Along with eating right, exercising, keeping your brain sharp and expanding your horizons, staying connected and avoiding loneliness was one of the top prescriptions cited for living to be a still vital centenarian. 

As the owner of Silver Connections, I have seen the positive impact that socializing, spending time with others and making new friends can have on those 55+, all who are single and the majority who live alone.

John Cacioppo, a neuroscientist at the University of Chicago and coauthor of  the book, Loneliness: Human Nature and the Need for Social Connection  talked with U.S. News about the latest research on how relationships affect physical health. Edited excerpts:

Why did you choose to study loneliness?
We want to understand what importance our social connections have to people’s biology. Early in human history, our species’ survival required the protection of families and tribes. Isolation meant death. The painful feeling known as loneliness is a prompt to reconnect to others.

You say that social isolation has an impact on health comparable to high blood pressure, obesity, lack of exercise, or smoking. Can you explain?
Loneliness shows up in measurements of stress hormones, immune function, and cardiovascular function. Lonely adults consume more alcohol and get less exercise than those who are not lonely. Their diet is higher in fat, their sleep is less efficient, and they report more daytime fatigue. Loneliness also disrupts the regulation of cellular processes deep within the body, predisposing us to premature aging.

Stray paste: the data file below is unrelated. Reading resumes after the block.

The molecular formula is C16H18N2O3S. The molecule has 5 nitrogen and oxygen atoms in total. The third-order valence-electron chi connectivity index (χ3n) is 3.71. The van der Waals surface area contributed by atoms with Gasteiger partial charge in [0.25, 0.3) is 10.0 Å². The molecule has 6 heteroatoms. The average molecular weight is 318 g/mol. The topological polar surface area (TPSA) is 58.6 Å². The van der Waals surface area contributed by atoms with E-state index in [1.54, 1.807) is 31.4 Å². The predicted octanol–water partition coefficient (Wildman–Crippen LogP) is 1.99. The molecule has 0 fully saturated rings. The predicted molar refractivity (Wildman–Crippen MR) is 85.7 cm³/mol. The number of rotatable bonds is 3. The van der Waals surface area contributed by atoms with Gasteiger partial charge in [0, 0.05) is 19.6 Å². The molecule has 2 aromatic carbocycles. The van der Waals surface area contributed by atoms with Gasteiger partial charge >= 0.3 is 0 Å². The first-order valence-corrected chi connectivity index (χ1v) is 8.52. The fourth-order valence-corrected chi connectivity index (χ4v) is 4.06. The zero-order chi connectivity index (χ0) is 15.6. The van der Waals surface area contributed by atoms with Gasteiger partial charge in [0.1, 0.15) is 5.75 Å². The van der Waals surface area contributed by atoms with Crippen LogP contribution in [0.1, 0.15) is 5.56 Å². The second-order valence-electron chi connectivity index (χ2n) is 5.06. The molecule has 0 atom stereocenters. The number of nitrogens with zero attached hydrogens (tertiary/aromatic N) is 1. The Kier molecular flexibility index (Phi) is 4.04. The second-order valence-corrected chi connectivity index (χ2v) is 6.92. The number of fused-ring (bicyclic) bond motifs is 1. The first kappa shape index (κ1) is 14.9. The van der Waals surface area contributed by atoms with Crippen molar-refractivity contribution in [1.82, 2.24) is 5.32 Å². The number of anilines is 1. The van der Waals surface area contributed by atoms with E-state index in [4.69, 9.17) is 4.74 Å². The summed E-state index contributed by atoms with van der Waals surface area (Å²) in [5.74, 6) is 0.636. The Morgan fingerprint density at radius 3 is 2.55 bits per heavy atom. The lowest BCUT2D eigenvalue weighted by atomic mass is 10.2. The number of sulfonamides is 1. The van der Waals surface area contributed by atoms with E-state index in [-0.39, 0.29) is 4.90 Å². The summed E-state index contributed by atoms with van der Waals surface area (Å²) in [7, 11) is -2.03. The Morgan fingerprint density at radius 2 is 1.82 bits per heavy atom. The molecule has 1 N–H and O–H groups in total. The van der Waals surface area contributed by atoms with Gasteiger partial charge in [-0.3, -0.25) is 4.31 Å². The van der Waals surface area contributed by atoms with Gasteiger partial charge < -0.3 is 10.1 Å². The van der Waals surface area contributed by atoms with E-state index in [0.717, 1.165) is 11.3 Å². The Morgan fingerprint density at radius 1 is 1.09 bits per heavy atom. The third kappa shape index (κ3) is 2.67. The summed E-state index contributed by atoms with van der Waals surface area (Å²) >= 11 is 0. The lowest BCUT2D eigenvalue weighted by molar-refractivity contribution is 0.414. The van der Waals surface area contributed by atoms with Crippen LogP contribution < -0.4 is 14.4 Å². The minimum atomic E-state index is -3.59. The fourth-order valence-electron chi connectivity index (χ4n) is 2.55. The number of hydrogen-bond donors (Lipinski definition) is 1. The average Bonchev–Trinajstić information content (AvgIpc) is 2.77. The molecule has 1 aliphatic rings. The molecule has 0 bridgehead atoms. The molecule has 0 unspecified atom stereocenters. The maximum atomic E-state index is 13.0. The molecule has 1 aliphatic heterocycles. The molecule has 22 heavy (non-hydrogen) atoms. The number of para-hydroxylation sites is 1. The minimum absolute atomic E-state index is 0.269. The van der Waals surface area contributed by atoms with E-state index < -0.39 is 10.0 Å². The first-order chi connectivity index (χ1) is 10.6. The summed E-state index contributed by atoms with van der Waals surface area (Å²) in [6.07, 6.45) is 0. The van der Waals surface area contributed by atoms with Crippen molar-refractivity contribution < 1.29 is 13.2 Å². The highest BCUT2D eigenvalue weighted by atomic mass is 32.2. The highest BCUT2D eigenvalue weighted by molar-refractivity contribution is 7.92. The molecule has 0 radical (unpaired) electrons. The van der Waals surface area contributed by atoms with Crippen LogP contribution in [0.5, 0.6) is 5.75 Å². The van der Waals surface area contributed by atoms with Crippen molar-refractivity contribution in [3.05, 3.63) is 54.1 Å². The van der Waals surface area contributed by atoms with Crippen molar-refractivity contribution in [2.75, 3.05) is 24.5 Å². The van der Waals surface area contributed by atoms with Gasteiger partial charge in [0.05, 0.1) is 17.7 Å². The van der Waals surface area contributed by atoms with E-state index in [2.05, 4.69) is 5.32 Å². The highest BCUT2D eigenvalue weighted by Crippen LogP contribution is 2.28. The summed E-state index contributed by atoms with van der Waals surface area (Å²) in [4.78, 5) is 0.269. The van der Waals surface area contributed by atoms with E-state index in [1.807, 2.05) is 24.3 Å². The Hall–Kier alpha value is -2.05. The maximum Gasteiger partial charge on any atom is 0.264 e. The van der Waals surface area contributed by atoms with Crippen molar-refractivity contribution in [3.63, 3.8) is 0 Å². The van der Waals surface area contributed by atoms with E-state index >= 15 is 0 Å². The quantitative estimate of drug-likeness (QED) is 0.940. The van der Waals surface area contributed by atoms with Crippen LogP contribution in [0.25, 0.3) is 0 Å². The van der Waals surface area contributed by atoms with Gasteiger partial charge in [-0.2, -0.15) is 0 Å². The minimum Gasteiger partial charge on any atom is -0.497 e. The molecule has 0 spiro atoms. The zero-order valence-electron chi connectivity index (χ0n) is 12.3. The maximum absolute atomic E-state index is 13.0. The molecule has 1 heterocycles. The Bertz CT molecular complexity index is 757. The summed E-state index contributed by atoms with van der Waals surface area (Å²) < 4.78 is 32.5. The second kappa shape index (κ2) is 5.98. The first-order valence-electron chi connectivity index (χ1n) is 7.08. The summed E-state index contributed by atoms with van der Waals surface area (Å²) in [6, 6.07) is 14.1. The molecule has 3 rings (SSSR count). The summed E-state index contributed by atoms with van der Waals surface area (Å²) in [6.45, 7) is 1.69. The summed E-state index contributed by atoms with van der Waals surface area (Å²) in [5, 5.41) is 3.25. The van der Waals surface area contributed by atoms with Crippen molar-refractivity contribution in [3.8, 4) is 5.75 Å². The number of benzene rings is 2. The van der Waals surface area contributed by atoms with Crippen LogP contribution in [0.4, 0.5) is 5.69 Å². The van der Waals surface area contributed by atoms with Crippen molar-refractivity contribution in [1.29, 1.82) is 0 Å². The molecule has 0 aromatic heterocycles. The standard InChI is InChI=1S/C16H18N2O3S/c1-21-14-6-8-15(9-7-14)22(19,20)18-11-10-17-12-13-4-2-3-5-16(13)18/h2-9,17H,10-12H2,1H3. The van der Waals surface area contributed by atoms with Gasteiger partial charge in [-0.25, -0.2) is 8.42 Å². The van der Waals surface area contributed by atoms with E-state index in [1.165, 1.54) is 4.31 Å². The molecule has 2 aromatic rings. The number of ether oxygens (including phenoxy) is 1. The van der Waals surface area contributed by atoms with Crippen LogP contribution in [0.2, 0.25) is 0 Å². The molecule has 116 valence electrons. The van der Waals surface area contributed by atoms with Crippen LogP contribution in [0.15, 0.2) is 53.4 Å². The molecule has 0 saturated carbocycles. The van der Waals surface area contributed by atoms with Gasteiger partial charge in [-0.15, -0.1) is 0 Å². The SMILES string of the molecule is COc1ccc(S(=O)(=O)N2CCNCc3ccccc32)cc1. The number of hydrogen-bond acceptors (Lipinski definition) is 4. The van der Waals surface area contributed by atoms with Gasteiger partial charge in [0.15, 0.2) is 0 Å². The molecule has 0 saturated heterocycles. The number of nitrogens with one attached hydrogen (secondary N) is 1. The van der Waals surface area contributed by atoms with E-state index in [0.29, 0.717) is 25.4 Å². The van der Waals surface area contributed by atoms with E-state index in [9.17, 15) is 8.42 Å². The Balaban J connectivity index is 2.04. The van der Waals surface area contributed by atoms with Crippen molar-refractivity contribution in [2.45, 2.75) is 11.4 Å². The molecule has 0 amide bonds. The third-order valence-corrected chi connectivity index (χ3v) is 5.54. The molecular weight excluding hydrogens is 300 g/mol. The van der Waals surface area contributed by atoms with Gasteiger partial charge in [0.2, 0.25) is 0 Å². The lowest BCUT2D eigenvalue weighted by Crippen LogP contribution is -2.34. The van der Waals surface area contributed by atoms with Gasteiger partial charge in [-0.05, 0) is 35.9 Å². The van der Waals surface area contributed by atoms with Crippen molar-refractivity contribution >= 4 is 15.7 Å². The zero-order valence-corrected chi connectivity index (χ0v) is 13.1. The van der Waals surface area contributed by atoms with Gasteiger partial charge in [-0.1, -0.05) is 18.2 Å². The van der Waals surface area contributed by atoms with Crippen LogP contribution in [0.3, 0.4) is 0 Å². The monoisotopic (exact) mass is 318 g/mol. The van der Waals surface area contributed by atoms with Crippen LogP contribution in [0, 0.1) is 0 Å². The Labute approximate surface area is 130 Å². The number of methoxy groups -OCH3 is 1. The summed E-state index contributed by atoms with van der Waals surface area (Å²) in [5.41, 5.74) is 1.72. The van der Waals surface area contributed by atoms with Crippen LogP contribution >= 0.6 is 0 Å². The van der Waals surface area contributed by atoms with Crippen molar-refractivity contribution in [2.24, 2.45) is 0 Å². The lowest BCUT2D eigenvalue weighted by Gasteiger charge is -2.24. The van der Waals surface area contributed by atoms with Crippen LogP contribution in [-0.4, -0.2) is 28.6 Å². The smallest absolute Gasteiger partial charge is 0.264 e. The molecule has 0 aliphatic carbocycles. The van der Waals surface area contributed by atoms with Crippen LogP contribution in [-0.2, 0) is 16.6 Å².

You point out that, oddly enough, loneliness also makes us less socially adept. How?
Lonely adults have the same social skills as non lonely adults, but they don’t deploy them as appropriately. We think that lonely individuals feel threatened, and because of that feeling of threat, they’re not certain they can trust others. When you see something positive happening to others, you’re not sure if you’re included, so you’re aloof, demanding, or critical.

Is the solution to surround ourselves with people?
Loneliness isn’t necessarily a result of being alone. Think about a bereaved spouse and the college freshman going away from home for the first time. They can be around a lot of people but feel completely isolated. In humans, perceived isolation is so much more important than physical isolation.

People who go to church regularly live longer than nonchurchgoers. Why is that?